“I, the Lord have called you to serve the cause of right. I have taken you by the hand and formed you. I have appointed you as covenant of the people and light of the nations, to open the eyes of the blind, to free captives from prison, and those who live in darkness from the dungeon.” [Is 42:6-7]
We have come up out of the desert and into the City. We know the awful days ahead, filled with foreboding and pain. We are also aware of the breaking open of the heavens in joyous jubilation which awaits us on Easter Sunday.
It is a time of deep holiness. All about seems sacred. We are quieter, we smile gently, laughter feels unseemly. We give attention to our daily chores; we do all with care. Our world is filled with the fragrance of the ointment that anointed our Lord.
We tread softly. We take seriously our appointment to serve the cause of right. Jesus tells us that the “poor you have with you always” and we feel that sadness of that statement. For we have done little to alleviate the plight of the poor over the centuries. We have not well served the cause of right.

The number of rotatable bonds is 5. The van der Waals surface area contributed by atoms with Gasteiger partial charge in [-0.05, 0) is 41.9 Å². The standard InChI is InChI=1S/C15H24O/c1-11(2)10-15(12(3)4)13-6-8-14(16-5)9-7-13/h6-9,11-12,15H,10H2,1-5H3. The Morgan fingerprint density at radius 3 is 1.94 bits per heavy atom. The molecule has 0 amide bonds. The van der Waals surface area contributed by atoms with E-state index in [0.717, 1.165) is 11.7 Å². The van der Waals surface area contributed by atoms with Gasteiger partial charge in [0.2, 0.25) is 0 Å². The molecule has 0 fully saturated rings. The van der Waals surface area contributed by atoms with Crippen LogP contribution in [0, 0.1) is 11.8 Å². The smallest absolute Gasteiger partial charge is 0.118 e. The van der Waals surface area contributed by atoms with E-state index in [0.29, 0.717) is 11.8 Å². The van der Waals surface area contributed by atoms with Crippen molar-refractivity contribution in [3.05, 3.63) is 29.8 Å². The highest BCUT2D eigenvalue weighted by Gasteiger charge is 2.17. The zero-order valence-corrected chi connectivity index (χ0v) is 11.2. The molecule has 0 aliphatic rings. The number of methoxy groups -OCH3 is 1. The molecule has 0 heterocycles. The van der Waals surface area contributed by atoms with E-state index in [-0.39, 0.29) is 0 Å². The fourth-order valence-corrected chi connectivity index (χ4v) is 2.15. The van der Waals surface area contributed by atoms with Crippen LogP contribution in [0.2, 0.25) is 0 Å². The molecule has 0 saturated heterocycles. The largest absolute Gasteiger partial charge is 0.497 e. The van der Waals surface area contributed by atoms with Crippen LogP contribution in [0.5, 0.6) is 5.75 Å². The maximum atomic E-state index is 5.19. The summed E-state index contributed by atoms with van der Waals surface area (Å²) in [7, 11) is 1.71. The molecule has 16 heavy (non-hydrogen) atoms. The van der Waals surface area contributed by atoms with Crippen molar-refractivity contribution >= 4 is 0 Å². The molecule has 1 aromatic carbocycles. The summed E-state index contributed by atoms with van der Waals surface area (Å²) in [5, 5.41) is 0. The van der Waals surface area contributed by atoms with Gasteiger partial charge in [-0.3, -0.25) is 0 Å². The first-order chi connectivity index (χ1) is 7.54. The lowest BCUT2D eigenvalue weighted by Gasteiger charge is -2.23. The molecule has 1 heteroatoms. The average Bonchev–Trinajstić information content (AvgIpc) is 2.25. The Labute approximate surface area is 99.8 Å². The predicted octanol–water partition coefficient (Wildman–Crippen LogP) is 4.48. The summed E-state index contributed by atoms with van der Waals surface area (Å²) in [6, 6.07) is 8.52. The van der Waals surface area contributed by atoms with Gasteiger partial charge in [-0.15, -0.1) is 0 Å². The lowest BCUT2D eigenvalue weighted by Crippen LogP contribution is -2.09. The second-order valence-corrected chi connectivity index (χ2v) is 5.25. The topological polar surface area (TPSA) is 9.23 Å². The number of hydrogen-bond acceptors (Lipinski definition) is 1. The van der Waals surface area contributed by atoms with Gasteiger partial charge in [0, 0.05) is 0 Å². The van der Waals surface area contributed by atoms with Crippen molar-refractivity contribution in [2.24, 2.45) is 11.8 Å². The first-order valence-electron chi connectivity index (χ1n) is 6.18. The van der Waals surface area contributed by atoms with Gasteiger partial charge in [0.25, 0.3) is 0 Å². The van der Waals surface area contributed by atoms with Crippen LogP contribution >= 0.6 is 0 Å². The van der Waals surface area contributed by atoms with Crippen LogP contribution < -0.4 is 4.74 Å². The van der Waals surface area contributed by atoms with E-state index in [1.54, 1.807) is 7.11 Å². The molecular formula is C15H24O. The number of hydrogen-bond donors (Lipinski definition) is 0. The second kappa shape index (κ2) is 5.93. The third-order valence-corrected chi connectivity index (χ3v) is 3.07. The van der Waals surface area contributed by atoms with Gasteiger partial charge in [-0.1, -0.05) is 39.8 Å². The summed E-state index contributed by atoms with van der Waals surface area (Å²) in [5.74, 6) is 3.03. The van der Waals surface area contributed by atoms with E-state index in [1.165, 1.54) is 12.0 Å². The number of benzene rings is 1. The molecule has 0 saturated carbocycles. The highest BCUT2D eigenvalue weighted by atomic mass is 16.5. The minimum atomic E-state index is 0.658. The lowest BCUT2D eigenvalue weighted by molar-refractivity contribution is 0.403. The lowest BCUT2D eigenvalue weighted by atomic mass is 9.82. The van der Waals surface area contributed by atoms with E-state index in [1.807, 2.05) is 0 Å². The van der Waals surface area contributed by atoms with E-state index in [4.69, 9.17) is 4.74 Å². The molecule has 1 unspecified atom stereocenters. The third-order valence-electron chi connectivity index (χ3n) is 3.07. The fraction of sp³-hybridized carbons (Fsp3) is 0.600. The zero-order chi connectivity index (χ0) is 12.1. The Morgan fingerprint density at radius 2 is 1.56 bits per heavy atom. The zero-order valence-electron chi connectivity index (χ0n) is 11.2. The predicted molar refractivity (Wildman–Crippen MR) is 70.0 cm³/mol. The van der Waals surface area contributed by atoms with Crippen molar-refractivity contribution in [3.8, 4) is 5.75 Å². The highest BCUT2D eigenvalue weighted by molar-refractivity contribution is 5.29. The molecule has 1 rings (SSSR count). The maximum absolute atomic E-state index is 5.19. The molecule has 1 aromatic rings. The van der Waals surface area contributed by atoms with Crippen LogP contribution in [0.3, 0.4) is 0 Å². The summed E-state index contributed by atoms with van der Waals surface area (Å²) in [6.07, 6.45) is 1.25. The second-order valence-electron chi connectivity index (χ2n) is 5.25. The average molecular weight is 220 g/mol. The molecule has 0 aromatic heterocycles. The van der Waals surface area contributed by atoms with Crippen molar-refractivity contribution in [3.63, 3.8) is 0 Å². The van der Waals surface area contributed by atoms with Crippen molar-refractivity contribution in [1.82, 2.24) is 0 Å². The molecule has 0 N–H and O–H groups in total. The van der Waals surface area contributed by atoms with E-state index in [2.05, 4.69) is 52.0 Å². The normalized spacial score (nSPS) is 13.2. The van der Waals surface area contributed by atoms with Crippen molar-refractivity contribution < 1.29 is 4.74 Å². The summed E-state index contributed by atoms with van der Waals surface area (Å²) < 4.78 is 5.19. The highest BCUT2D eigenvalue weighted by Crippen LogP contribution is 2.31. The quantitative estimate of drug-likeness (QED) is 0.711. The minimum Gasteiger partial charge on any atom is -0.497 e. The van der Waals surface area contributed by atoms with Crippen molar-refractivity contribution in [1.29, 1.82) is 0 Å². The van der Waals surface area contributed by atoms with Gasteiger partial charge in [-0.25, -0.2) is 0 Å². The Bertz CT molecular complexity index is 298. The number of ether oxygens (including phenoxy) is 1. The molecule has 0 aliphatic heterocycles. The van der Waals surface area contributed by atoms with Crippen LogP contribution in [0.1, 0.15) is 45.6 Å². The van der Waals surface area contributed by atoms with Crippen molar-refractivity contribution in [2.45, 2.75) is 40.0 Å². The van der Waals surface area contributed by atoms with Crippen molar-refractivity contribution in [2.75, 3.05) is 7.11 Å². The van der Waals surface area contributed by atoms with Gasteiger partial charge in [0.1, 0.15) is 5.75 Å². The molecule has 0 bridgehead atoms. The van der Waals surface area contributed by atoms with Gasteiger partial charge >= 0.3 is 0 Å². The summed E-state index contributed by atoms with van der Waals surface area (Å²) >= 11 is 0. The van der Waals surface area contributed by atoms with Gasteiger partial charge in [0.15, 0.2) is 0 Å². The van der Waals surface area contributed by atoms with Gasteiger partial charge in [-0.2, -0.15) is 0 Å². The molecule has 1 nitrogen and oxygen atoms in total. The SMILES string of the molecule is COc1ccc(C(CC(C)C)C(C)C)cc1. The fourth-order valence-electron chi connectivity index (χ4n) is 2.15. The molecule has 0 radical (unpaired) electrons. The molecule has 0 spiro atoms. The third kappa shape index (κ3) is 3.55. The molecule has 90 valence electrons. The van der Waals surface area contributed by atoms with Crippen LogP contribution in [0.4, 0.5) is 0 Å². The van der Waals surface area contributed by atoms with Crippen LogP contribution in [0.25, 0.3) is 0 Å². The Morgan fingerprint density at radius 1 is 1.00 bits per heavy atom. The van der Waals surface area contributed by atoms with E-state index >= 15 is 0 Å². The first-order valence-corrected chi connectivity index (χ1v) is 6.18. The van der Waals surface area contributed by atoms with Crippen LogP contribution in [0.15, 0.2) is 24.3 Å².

Jesus assuredly did not mean that poverty was a normal state. He merely acknowledges that it was the state of his world in his time. Truly, most of the world lived in want. Given the earthly power of Rome, there was no way to attack that evil except in his admonition to take care of all in need, without reference to judgment as best as the community could. “For as you care for the least of these, you did it to me,” he reminded us. We cannot know who is worthy or not, we are to serve all without evaluating.
We serve this week, but our eyes see in the distance, and there we see the cross. That is our earthly goal, to ascend the cross, to die to ourselves, to live in Christ.